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Alight named by Fortune as one of the ‘100 Best Companies to Work For’ in 2024

New report by Harvard Business Review Analytic Services in association with Alight reveals poor prioritization by leadership and data silos are stymying employee experiences

Lincolnshire, Ill. Mar 9, 2021 |

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Despite an increased focus on creating positive employee experiences, a new report by Harvard Business Review Analytic Services and sponsored by Alight Solutions reveals organizations are missing the mark when it comes to measuring employee performance and job satisfaction, largely because they are not properly collecting and utilizing valuable employee data.
In late 2020, Harvard Business Review Analytic Services surveyed 465 executives to determine how their organizations are currently using data to drive employee experiences. According to the report, “Unlocking Enterprise Value How Leadership, Culture and Data Define Profitable Employee Experiences,” 36% of respondents said that a lack of prioritization by leadership is the biggest reason why employee data isn’t being used to its full potential. Thirty-two percent of respondents said data silos/fragmentation are also hindering their organization’s ability to derive insights from employee data, which can have an adverse impact on employee engagement, productivity and retention.
“Positive employee experiences can be catalysts for business recovery and growth and not applying data-driven insights concerning the workforce is a missed opportunity for organizations looking to emerge from the pandemic in a strong position,” said Cari Wilkins, vice president of analytics at Alight. “The power of data lies in making it actionable so it can help employers positively impact the health, wealth, wellbeing and careers of their employees, which drives better business outcomes.”
There are clear opportunities for organizations to amplify the value of employee data:

  • Build a business case for C-suite. When asked how much organizations prioritize data-driven insights, 77% of respondents gave their organizations a low to mediocre rating. A possible explanation is that fewer than 20% of respondents said their organization is doing a very good job of measuring outcomes tied to employee experience initiatives. To remedy this reality, organizations must ensure top executives understand how data can be used to derive insights that show the impact of employee experiences on an organization’s bottom line.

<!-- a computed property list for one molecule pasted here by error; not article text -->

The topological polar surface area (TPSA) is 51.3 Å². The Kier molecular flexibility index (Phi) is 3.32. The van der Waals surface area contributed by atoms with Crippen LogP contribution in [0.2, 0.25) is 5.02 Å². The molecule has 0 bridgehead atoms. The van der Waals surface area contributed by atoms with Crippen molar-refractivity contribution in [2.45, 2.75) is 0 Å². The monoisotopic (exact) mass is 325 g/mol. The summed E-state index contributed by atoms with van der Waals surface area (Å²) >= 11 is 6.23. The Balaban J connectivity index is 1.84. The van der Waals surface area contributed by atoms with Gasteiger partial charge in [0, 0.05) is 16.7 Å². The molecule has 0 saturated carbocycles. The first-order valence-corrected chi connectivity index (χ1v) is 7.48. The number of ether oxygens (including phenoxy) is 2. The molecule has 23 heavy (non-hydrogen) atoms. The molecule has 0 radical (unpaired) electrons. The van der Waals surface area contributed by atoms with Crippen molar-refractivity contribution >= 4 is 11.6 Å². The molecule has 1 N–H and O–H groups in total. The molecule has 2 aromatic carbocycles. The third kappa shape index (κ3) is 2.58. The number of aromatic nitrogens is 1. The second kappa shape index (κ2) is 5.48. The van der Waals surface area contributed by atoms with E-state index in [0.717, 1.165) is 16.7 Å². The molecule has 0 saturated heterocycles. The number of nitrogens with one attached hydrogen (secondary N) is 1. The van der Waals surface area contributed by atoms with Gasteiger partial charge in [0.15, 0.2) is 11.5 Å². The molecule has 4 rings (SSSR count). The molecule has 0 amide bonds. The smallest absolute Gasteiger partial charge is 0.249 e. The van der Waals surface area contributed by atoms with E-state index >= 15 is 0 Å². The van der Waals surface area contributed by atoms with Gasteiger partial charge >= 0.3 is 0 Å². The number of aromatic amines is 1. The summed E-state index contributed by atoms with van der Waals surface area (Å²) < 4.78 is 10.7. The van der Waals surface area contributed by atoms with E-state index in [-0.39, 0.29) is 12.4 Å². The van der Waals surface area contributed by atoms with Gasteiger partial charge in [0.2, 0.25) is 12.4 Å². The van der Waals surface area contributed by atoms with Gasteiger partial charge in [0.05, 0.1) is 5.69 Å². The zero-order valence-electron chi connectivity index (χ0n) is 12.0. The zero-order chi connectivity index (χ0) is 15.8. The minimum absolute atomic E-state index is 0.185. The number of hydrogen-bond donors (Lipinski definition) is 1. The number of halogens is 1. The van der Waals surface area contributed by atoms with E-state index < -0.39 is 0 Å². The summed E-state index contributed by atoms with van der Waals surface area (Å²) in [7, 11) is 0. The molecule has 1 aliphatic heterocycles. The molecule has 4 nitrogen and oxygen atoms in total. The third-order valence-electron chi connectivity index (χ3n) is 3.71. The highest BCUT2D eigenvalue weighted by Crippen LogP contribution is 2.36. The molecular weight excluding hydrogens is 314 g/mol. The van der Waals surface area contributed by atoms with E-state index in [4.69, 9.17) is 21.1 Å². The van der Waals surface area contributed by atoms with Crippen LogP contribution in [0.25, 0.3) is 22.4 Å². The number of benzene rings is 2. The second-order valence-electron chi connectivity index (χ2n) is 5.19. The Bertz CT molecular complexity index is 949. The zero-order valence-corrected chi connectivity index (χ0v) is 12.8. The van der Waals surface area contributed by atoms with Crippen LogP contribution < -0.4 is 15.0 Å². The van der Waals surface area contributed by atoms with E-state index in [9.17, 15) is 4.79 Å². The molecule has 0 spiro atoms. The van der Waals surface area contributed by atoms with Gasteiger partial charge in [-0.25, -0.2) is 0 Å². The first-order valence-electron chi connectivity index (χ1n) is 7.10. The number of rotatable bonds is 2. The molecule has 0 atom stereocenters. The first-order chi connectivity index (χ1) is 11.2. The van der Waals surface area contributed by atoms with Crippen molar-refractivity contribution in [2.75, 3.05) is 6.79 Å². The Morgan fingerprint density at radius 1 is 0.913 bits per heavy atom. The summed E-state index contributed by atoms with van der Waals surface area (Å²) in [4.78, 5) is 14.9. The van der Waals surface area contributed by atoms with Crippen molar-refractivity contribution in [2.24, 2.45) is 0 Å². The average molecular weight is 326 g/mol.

• Establish a clear data agenda. Nearly half of respondents (43%) cited poorly integrated applications/technical infrastructure as the main obstacle that prevents their organization from mining employee data for insights. Differing departmental goals (39%) and cultural resistance to sharing data (30%) are other contributing factors to data fragmentation. To align corporate goals around leveraging data, organizations should establish a clear agenda on what insights they want to derive from employee data. For example, examining health profiles in the aggregate can show how much value employees are getting from the benefits options provided to them.
  • Look beyond HR data. Organizations have only just scratched the surface of data’s potential to create an engaged, more productive, and purpose-driven workforce. Seventy-one percent of respondents said HR data dominates when it comes to shaping employee experiences, but new sources like finance data and wellbeing data are emerging and revealing deeper and more nuanced insights. Organizations that connect the dots among these data points can better predict employee choices and behaviors around their health and financial wellbeing and have better line of sight into the downstream impact of those decisions.

To download the full report, “Unlocking Enterprise Value How Leadership, Culture and Data Define Profitable Employee Experiences,” click here.